Tucker demonstrates how to quilt feathers, a free-motion quilting pattern that creates tear drop shapes. Her feathers are unique – because each quilter interprets the design differently, no two feathers will be the same, she said. Photo by Sarah Sharp.

Clutching the machine’s handle, she guides the needle to form flowers, feathers, stars and other shapes. As the needle strikes the fabric, it emanates a rapid stitch-stitch-stitch-stitch noise that characterizes the ambience of Sharon’s two-room studio. The manufacturer calls the phenomenon “firing stitch.”

Sharon’s turnaround time varies from two to three weeks. Customers mail or deliver their pieced quilt top to Grass Roots Quilt Studio (people who design the quilt but pay for professional quilting are called “piecers”). Then, Sharon collaborates with the piecer to come up with stitching designs, and as their quilts evolve, she ensures the finished products remain “their own.”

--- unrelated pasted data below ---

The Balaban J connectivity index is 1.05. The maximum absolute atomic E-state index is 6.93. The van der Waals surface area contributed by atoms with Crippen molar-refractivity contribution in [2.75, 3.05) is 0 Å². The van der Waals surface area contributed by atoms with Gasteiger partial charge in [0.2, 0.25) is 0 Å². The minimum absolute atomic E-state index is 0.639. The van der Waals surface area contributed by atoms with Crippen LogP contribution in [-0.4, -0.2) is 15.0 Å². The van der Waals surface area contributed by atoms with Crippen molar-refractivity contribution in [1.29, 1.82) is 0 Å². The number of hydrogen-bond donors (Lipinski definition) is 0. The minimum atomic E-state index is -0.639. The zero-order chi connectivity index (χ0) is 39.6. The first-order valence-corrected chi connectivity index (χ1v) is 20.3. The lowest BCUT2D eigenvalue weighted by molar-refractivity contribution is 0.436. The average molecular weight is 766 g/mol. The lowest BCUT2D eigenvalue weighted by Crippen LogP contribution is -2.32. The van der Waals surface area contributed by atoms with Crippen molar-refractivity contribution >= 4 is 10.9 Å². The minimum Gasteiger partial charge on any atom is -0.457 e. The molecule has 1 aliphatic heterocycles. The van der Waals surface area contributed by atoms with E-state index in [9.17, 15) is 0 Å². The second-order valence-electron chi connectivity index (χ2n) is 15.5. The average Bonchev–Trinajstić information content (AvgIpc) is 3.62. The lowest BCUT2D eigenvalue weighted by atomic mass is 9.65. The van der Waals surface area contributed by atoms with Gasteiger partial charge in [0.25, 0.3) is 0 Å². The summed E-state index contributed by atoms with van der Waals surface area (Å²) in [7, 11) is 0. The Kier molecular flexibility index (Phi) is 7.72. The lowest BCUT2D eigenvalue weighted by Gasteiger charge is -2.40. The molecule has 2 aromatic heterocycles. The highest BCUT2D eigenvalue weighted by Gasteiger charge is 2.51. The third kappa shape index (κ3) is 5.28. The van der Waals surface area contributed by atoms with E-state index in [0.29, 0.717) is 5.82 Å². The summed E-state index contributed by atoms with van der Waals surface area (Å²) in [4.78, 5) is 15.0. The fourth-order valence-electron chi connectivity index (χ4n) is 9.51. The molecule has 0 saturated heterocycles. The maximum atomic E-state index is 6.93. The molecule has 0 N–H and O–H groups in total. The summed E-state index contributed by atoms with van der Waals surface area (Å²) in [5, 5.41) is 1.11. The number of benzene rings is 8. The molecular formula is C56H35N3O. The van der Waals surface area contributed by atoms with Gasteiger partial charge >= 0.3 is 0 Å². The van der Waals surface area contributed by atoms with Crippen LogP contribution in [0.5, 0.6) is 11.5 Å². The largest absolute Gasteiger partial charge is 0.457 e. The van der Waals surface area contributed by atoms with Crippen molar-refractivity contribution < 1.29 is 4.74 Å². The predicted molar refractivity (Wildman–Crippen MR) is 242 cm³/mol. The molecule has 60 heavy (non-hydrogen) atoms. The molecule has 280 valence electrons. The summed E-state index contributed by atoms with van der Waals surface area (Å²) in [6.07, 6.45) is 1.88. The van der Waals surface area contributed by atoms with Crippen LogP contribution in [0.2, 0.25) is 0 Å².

“If you pieced it, it’s your quilt,” she said. “I don’t want people to say, ‘Wow, what a great quilting job.’ I want them to say, ‘Wow, what a great quilt.’”

Since opening Grass Roots Quilt Studio, Sharon has created more than a thousand quilts for customers around the country, and sometimes across the globe. She often works on four or five customer quilts at a time, in addition to stitching quilts for all her family, friends and neighbors. Occasionally, she quilts for herself, too.

One personal quilt allowed Sharon to express herself after her breast cancer diagnosis. While taking a class on liberated Amish quilting – a form of quilting that defies the traditional neat and tidy style of Amish quilts with imperfect shapes and letters – Sharon liberated herself from a label that cancer left in its wake.